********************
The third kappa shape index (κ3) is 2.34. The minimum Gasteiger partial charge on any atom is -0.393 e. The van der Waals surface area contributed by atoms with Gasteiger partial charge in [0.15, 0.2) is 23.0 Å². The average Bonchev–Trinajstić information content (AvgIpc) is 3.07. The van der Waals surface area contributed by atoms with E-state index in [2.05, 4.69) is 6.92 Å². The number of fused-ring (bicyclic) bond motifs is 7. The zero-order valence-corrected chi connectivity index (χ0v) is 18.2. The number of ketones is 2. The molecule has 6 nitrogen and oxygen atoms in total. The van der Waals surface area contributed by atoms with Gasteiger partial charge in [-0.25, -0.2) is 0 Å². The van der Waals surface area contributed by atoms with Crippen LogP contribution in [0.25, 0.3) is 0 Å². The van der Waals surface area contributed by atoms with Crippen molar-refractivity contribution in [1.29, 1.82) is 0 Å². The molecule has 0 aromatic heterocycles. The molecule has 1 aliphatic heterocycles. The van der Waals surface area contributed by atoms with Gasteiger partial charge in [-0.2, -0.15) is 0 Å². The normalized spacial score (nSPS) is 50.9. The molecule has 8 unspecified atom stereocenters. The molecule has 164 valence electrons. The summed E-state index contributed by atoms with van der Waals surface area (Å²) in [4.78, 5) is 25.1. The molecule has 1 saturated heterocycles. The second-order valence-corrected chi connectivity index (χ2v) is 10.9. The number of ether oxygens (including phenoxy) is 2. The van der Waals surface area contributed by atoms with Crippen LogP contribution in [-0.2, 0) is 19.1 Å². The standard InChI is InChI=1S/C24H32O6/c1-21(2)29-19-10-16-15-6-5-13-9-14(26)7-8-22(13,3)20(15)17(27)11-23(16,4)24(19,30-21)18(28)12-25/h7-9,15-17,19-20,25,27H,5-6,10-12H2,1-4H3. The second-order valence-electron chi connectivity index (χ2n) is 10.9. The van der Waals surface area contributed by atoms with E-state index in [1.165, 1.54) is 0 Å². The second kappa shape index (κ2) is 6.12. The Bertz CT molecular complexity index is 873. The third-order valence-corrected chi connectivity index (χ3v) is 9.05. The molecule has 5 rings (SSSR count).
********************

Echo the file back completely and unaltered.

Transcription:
The third kappa shape index (κ3) is 2.34. The minimum Gasteiger partial charge on any atom is -0.393 e. The van der Waals surface area contributed by atoms with Gasteiger partial charge in [0.15, 0.2) is 23.0 Å². The average Bonchev–Trinajstić information content (AvgIpc) is 3.07. The van der Waals surface area contributed by atoms with E-state index in [2.05, 4.69) is 6.92 Å². The number of fused-ring (bicyclic) bond motifs is 7. The zero-order valence-corrected chi connectivity index (χ0v) is 18.2. The number of ketones is 2. The molecule has 6 nitrogen and oxygen atoms in total. The van der Waals surface area contributed by atoms with Gasteiger partial charge in [-0.25, -0.2) is 0 Å². The van der Waals surface area contributed by atoms with Crippen LogP contribution in [0.25, 0.3) is 0 Å². The van der Waals surface area contributed by atoms with Crippen molar-refractivity contribution in [1.29, 1.82) is 0 Å². The molecule has 0 aromatic heterocycles. The molecule has 1 aliphatic heterocycles. The van der Waals surface area contributed by atoms with Gasteiger partial charge in [-0.2, -0.15) is 0 Å². The normalized spacial score (nSPS) is 50.9. The molecule has 8 unspecified atom stereocenters. The molecule has 164 valence electrons. The summed E-state index contributed by atoms with van der Waals surface area (Å²) in [4.78, 5) is 25.1. The molecule has 1 saturated heterocycles. The second-order valence-corrected chi connectivity index (χ2v) is 10.9. The number of ether oxygens (including phenoxy) is 2. The van der Waals surface area contributed by atoms with Crippen LogP contribution in [-0.2, 0) is 19.1 Å². The standard InChI is InChI=1S/C24H32O6/c1-21(2)29-19-10-16-15-6-5-13-9-14(26)7-8-22(13,3)20(15)17(27)11-23(16,4)24(19,30-21)18(28)12-25/h7-9,15-17,19-20,25,27H,5-6,10-12H2,1-4H3. The second-order valence-electron chi connectivity index (χ2n) is 10.9. The van der Waals surface area contributed by atoms with E-state index in [1.165, 1.54) is 0 Å². The second kappa shape index (κ2) is 6.12. The Bertz CT molecular complexity index is 873. The third-order valence-corrected chi connectivity index (χ3v) is 9.05. The molecule has 5 rings (SSSR count).